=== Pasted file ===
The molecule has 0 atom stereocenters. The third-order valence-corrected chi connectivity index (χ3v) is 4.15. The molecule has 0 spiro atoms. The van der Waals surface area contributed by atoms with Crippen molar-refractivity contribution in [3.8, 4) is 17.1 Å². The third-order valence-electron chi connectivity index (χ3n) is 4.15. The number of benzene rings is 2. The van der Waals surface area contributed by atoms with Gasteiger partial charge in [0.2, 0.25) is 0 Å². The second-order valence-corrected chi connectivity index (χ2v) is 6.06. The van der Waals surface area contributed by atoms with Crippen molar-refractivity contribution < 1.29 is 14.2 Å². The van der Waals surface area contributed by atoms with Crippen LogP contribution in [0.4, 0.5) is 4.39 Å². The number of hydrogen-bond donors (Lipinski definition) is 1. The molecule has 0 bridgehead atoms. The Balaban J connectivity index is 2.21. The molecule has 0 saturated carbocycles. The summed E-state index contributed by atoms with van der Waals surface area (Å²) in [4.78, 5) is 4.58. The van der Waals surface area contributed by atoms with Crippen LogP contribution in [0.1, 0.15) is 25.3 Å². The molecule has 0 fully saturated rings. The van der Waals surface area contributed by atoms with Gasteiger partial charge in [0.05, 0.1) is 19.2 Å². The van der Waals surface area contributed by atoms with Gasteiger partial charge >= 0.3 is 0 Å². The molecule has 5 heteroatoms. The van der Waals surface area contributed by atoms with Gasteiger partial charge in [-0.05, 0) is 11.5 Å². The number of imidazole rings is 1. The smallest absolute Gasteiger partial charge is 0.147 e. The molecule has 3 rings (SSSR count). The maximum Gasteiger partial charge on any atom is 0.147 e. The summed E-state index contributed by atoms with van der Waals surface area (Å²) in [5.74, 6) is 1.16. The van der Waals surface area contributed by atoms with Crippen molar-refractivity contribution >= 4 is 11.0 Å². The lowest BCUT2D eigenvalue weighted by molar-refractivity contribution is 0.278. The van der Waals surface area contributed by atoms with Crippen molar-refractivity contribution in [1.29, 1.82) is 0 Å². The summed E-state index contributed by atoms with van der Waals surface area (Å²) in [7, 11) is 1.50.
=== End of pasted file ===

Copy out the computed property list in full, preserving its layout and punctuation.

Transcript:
The molecule has 0 atom stereocenters. The third-order valence-corrected chi connectivity index (χ3v) is 4.15. The molecule has 0 spiro atoms. The van der Waals surface area contributed by atoms with Crippen molar-refractivity contribution in [3.8, 4) is 17.1 Å². The third-order valence-electron chi connectivity index (χ3n) is 4.15. The number of benzene rings is 2. The van der Waals surface area contributed by atoms with Gasteiger partial charge in [0.2, 0.25) is 0 Å². The second-order valence-corrected chi connectivity index (χ2v) is 6.06. The van der Waals surface area contributed by atoms with Crippen molar-refractivity contribution < 1.29 is 14.2 Å². The van der Waals surface area contributed by atoms with Crippen LogP contribution in [0.4, 0.5) is 4.39 Å². The number of hydrogen-bond donors (Lipinski definition) is 1. The molecule has 0 bridgehead atoms. The Balaban J connectivity index is 2.21. The molecule has 0 saturated carbocycles. The summed E-state index contributed by atoms with van der Waals surface area (Å²) in [4.78, 5) is 4.58. The van der Waals surface area contributed by atoms with Crippen LogP contribution in [0.1, 0.15) is 25.3 Å². The molecule has 0 fully saturated rings. The van der Waals surface area contributed by atoms with Gasteiger partial charge in [0.05, 0.1) is 19.2 Å². The van der Waals surface area contributed by atoms with Gasteiger partial charge >= 0.3 is 0 Å². The molecule has 5 heteroatoms. The van der Waals surface area contributed by atoms with Gasteiger partial charge in [-0.05, 0) is 11.5 Å². The number of imidazole rings is 1. The smallest absolute Gasteiger partial charge is 0.147 e. The molecule has 3 rings (SSSR count). The maximum Gasteiger partial charge on any atom is 0.147 e. The summed E-state index contributed by atoms with van der Waals surface area (Å²) in [5.74, 6) is 1.16. The van der Waals surface area contributed by atoms with Crippen molar-refractivity contribution >= 4 is 11.0 Å². The lowest BCUT2D eigenvalue weighted by molar-refractivity contribution is 0.278. The van der Waals surface area contributed by atoms with Crippen molar-refractivity contribution in [1.29, 1.82) is 0 Å². The summed E-state index contributed by atoms with van der Waals surface area (Å²) in [7, 11) is 1.50.